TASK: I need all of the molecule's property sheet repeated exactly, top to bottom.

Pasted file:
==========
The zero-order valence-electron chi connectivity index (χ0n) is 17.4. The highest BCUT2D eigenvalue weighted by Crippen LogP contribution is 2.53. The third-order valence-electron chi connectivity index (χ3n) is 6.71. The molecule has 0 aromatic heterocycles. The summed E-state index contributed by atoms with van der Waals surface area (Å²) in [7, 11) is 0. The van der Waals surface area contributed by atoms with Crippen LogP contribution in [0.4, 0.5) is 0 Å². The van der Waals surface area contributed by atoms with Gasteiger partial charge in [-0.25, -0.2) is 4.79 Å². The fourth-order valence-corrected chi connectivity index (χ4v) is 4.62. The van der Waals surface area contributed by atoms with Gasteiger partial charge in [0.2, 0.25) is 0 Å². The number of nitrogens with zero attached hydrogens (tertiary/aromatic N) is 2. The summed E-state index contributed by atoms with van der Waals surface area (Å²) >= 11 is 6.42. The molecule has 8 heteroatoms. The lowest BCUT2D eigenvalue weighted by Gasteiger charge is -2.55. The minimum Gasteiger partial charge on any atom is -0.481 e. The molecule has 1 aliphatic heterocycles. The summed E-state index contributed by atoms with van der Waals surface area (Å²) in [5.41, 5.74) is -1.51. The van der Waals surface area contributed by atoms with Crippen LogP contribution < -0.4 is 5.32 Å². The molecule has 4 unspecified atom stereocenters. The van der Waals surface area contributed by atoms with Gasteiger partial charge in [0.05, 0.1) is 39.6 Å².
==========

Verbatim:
The zero-order valence-electron chi connectivity index (χ0n) is 17.4. The highest BCUT2D eigenvalue weighted by Crippen LogP contribution is 2.53. The third-order valence-electron chi connectivity index (χ3n) is 6.71. The molecule has 0 aromatic heterocycles. The summed E-state index contributed by atoms with van der Waals surface area (Å²) in [7, 11) is 0. The van der Waals surface area contributed by atoms with Crippen LogP contribution in [0.4, 0.5) is 0 Å². The van der Waals surface area contributed by atoms with Gasteiger partial charge in [-0.25, -0.2) is 4.79 Å². The fourth-order valence-corrected chi connectivity index (χ4v) is 4.62. The van der Waals surface area contributed by atoms with Gasteiger partial charge in [0.2, 0.25) is 0 Å². The number of nitrogens with zero attached hydrogens (tertiary/aromatic N) is 2. The summed E-state index contributed by atoms with van der Waals surface area (Å²) >= 11 is 6.42. The molecule has 8 heteroatoms. The lowest BCUT2D eigenvalue weighted by Gasteiger charge is -2.55. The minimum Gasteiger partial charge on any atom is -0.481 e. The molecule has 1 aliphatic heterocycles. The summed E-state index contributed by atoms with van der Waals surface area (Å²) in [5.41, 5.74) is -1.51. The van der Waals surface area contributed by atoms with Crippen LogP contribution < -0.4 is 5.32 Å². The molecule has 4 unspecified atom stereocenters. The van der Waals surface area contributed by atoms with Gasteiger partial charge in [0.05, 0.1) is 39.6 Å².